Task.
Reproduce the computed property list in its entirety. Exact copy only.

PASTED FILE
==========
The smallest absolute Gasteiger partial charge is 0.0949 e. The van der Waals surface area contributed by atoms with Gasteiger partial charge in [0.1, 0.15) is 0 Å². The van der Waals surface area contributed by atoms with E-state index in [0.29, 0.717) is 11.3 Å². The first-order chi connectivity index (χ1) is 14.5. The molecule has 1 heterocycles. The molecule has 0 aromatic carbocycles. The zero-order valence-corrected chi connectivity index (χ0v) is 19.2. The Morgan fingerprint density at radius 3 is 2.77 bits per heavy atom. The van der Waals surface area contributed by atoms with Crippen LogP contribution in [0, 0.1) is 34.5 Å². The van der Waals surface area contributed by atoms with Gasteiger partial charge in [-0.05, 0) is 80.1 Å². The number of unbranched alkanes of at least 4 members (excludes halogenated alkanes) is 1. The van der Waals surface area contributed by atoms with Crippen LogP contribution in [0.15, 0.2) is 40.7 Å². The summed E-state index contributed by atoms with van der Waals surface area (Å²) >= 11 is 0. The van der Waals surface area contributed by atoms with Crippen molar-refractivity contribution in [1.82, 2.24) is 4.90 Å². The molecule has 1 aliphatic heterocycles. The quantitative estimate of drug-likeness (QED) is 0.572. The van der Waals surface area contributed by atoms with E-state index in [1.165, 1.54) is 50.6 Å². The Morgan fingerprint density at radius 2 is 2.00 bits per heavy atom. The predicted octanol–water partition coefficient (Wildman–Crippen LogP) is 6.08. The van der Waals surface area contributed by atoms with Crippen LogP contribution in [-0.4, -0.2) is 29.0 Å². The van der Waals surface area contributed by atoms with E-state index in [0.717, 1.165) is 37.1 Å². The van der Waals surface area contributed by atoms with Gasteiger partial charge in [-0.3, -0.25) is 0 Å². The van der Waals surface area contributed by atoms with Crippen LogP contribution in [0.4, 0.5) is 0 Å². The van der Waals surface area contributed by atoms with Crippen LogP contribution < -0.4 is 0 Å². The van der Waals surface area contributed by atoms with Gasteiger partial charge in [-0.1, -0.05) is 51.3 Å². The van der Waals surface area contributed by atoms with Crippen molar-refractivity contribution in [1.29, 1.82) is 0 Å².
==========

The smallest absolute Gasteiger partial charge is 0.0949 e. The van der Waals surface area contributed by atoms with Gasteiger partial charge in [0.1, 0.15) is 0 Å². The van der Waals surface area contributed by atoms with E-state index in [0.29, 0.717) is 11.3 Å². The first-order chi connectivity index (χ1) is 14.5. The molecule has 1 heterocycles. The molecule has 0 aromatic carbocycles. The zero-order valence-corrected chi connectivity index (χ0v) is 19.2. The Morgan fingerprint density at radius 3 is 2.77 bits per heavy atom. The van der Waals surface area contributed by atoms with Crippen LogP contribution in [0, 0.1) is 34.5 Å². The van der Waals surface area contributed by atoms with Gasteiger partial charge in [-0.05, 0) is 80.1 Å². The number of unbranched alkanes of at least 4 members (excludes halogenated alkanes) is 1. The van der Waals surface area contributed by atoms with Crippen LogP contribution in [0.15, 0.2) is 40.7 Å². The summed E-state index contributed by atoms with van der Waals surface area (Å²) >= 11 is 0. The van der Waals surface area contributed by atoms with Crippen molar-refractivity contribution in [1.82, 2.24) is 4.90 Å². The molecule has 1 aliphatic heterocycles. The quantitative estimate of drug-likeness (QED) is 0.572. The van der Waals surface area contributed by atoms with E-state index in [1.165, 1.54) is 50.6 Å². The Morgan fingerprint density at radius 2 is 2.00 bits per heavy atom. The predicted octanol–water partition coefficient (Wildman–Crippen LogP) is 6.08. The van der Waals surface area contributed by atoms with Crippen LogP contribution in [-0.4, -0.2) is 29.0 Å². The van der Waals surface area contributed by atoms with E-state index in [0.717, 1.165) is 37.1 Å². The van der Waals surface area contributed by atoms with Gasteiger partial charge in [-0.3, -0.25) is 0 Å². The van der Waals surface area contributed by atoms with Crippen LogP contribution in [0.4, 0.5) is 0 Å². The van der Waals surface area contributed by atoms with Crippen LogP contribution < -0.4 is 0 Å². The van der Waals surface area contributed by atoms with Gasteiger partial charge in [-0.1, -0.05) is 51.3 Å². The van der Waals surface area contributed by atoms with Crippen molar-refractivity contribution in [1.29, 1.82) is 0 Å².